Week 9 was another grueling but fun week. In some ways the Web assignment group is my favorite category. The work wasn’t as hard as some past work, and it didn’t require as much of a challenge to my creative thinking as I have had before in this class, but it was mostly the time-consuming parts of the work that seemed to make it drag on. I really did appreciate the simplicity of most of the assignments and how many different places I could have gone with most of them. Listening to the radio shows was also a lot of fun. I was really impressed with the work and creativity my classmates put into the shows, and I of course appreciated the positive feedback about Cloak and Dagger. You can read my review of Agents on Air here. The web assignments I did – a history themed Buzzfeed personality quiz, the Google Drawing AI, and a Pinterest Dream Vacation – were a lot of fun despite the challenge. Editing code on a website using the X-Ray Goggles tool was also something I’d never done before, but I really liked the end product I came up with. Finally, my Daily Create story about a time-traveling physicist, if a little contrived, was fun to write and really challenged my creatively. Here’s hoping future classes get to do more great web assignments.
The year was 1900. Max Planck had just discovered black body radiation, opening the door to the wild and mysterious world of quantum physics.
— Daniel Hawkins (@Hawkins10000) March 22, 2017
Little did Planck know that his discovery would literally change the course of history.
Not long after Planck made his discovery, physicists all over the world began working on applying his theories. One scientist living in the 1950s, John Crow, actually used Planck’s theories to invent a time machine.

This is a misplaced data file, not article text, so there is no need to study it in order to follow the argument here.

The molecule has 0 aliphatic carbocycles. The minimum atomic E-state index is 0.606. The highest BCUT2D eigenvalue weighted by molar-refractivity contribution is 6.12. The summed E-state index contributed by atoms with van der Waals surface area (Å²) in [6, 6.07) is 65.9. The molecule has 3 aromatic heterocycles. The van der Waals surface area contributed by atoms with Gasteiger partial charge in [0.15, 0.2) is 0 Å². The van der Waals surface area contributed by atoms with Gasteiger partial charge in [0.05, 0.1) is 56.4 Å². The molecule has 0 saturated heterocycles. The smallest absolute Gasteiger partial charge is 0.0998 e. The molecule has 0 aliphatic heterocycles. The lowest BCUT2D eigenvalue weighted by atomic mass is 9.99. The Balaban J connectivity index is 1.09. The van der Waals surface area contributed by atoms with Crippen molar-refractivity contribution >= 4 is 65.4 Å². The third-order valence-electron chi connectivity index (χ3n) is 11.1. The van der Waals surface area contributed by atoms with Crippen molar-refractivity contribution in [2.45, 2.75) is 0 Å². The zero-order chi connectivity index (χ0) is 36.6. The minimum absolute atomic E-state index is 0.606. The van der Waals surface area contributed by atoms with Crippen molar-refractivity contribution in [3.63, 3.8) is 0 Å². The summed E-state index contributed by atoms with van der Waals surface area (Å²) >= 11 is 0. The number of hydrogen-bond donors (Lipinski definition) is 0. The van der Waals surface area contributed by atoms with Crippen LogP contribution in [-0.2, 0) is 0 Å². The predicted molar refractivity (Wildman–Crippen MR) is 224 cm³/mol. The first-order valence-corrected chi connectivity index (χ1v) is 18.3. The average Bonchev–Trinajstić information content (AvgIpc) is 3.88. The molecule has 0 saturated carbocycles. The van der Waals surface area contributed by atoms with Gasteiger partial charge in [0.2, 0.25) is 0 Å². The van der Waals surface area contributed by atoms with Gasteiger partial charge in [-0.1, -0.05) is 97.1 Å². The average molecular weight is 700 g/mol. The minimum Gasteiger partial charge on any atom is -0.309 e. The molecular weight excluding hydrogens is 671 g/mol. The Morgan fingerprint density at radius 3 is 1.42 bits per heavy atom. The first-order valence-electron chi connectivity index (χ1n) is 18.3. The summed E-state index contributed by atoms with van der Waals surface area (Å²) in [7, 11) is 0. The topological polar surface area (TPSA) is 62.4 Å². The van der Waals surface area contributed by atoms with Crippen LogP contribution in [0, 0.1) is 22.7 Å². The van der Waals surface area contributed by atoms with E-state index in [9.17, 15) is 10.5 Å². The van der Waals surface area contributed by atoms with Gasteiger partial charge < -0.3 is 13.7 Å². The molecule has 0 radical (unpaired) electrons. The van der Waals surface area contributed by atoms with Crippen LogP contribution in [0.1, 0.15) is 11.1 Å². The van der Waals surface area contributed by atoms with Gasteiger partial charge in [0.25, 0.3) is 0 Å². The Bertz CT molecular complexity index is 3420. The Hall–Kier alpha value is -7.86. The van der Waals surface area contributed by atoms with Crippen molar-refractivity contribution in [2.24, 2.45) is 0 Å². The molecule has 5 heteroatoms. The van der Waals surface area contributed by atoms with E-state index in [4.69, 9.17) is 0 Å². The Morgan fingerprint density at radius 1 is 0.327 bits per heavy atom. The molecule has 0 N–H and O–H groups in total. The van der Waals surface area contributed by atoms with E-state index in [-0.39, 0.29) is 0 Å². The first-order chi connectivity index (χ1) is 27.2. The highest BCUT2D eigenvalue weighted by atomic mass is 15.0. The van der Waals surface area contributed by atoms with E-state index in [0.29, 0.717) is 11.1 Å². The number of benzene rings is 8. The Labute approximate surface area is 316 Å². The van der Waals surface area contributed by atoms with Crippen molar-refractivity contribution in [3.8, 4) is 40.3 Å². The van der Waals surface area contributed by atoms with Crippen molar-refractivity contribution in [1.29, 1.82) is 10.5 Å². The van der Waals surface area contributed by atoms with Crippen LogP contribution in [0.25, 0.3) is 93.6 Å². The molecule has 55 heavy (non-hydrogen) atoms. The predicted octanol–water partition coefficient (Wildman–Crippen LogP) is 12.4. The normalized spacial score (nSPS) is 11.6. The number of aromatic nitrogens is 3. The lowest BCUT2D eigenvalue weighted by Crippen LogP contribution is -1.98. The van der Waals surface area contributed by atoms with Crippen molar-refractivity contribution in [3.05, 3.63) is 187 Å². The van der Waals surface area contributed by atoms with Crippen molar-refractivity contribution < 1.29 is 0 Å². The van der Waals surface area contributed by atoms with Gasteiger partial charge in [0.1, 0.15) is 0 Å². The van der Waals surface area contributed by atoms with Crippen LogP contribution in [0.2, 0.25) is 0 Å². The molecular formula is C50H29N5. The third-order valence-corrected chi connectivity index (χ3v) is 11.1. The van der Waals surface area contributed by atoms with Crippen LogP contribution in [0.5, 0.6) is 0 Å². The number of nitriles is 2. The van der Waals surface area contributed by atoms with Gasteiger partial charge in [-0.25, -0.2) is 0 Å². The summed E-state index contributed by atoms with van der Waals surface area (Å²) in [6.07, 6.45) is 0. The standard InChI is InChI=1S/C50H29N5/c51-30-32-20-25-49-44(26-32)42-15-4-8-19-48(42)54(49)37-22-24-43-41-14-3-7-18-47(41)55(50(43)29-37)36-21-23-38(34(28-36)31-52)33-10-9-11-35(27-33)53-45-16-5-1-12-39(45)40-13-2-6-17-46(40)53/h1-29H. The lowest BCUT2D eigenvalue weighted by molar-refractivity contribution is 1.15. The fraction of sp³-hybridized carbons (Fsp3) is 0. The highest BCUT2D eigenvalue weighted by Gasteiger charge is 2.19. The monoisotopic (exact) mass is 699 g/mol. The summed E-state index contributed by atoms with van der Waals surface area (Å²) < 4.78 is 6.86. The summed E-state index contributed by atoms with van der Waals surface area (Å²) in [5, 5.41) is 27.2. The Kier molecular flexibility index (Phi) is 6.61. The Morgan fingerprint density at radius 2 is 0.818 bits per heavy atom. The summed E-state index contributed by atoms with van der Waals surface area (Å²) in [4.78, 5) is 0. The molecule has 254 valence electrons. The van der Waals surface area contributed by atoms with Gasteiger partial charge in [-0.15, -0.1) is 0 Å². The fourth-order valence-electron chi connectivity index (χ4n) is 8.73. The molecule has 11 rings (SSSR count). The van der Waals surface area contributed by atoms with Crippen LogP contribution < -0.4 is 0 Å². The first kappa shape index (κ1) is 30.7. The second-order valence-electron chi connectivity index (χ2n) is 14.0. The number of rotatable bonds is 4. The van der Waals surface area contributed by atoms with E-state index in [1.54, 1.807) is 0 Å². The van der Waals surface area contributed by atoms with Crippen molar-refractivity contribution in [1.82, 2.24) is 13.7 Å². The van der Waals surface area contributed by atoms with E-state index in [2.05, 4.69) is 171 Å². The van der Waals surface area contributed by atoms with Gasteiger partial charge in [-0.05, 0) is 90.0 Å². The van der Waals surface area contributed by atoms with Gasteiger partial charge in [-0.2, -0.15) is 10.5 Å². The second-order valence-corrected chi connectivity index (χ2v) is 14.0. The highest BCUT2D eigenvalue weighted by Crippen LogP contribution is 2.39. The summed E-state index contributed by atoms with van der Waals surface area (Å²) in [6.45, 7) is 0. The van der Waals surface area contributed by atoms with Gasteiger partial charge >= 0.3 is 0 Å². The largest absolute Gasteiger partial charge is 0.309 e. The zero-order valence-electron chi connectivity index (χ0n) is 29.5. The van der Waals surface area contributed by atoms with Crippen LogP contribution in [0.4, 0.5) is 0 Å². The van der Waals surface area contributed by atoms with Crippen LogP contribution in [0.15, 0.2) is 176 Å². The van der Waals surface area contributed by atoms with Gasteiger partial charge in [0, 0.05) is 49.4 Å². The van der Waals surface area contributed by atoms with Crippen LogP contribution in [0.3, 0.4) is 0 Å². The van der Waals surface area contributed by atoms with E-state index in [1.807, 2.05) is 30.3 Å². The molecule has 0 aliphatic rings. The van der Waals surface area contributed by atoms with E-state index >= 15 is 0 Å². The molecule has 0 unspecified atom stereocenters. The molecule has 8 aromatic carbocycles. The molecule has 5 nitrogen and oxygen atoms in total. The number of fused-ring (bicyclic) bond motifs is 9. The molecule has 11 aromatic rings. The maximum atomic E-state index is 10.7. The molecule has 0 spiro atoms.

John Crow used the machine to travel back and forth in time. But, instead of solving the world’s problems, he mostly just had fun. He traveled to 18th century France, where he went by the name Joseph Ducreux and took up painting. He was known for making odd references to movies, songs, and phrases from far ahead of his time, but instead translating them into his own (what we would call archaic) style of speaking in an attempt to become a comedic sensation.
— Daniel Hawkins (@Hawkins10000) March 24, 2017
John Crow also travelled forward in time, where he discovered the invention of the Internet. There he found he had become a meme! Not the famous painter and comedian that he wished, but he still found immortality of a kind. He left after being disgusted by the volatile and derisive nature of modern online exchanges, but not before offering timeless advice for everyone.
— Daniel Hawkins (@Hawkins10000) March 25, 2017
People all around Crow/Ducreux thought he was crazy, or at least very eccentric, throughout his life. Whether making jokes no one got or referring to tiny moving pictures one could hold in one’s hand and speak to, he did not belong to any one time or another, but to the ages.